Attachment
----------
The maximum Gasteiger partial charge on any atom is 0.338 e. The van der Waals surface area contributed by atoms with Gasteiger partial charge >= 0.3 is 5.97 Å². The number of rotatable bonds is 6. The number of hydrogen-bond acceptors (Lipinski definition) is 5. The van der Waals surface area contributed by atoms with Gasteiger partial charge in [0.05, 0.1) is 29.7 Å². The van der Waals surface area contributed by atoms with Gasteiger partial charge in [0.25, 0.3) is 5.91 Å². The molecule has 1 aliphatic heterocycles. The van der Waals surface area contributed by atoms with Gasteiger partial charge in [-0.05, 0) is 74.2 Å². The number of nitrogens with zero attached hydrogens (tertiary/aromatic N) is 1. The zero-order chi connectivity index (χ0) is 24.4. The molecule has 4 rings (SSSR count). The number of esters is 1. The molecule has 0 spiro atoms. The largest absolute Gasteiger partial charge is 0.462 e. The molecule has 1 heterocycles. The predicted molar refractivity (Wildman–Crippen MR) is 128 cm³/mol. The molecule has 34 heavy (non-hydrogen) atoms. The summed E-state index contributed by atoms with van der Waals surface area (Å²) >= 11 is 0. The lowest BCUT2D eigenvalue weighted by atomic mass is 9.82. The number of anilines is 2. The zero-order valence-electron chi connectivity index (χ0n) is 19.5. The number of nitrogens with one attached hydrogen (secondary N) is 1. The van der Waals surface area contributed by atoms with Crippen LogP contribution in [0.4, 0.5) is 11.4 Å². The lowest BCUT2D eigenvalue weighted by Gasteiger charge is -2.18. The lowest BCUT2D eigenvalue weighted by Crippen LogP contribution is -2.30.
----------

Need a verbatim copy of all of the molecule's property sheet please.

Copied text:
The maximum Gasteiger partial charge on any atom is 0.338 e. The van der Waals surface area contributed by atoms with Gasteiger partial charge >= 0.3 is 5.97 Å². The number of rotatable bonds is 6. The number of hydrogen-bond acceptors (Lipinski definition) is 5. The van der Waals surface area contributed by atoms with Gasteiger partial charge in [0.05, 0.1) is 29.7 Å². The van der Waals surface area contributed by atoms with Gasteiger partial charge in [0.25, 0.3) is 5.91 Å². The molecule has 1 aliphatic heterocycles. The van der Waals surface area contributed by atoms with Gasteiger partial charge in [-0.05, 0) is 74.2 Å². The number of nitrogens with zero attached hydrogens (tertiary/aromatic N) is 1. The zero-order chi connectivity index (χ0) is 24.4. The molecule has 4 rings (SSSR count). The number of esters is 1. The molecule has 0 spiro atoms. The largest absolute Gasteiger partial charge is 0.462 e. The molecule has 1 heterocycles. The predicted molar refractivity (Wildman–Crippen MR) is 128 cm³/mol. The molecule has 34 heavy (non-hydrogen) atoms. The summed E-state index contributed by atoms with van der Waals surface area (Å²) >= 11 is 0. The lowest BCUT2D eigenvalue weighted by atomic mass is 9.82. The number of anilines is 2. The zero-order valence-electron chi connectivity index (χ0n) is 19.5. The number of nitrogens with one attached hydrogen (secondary N) is 1. The van der Waals surface area contributed by atoms with Crippen LogP contribution in [0.4, 0.5) is 11.4 Å². The lowest BCUT2D eigenvalue weighted by Gasteiger charge is -2.18. The lowest BCUT2D eigenvalue weighted by Crippen LogP contribution is -2.30.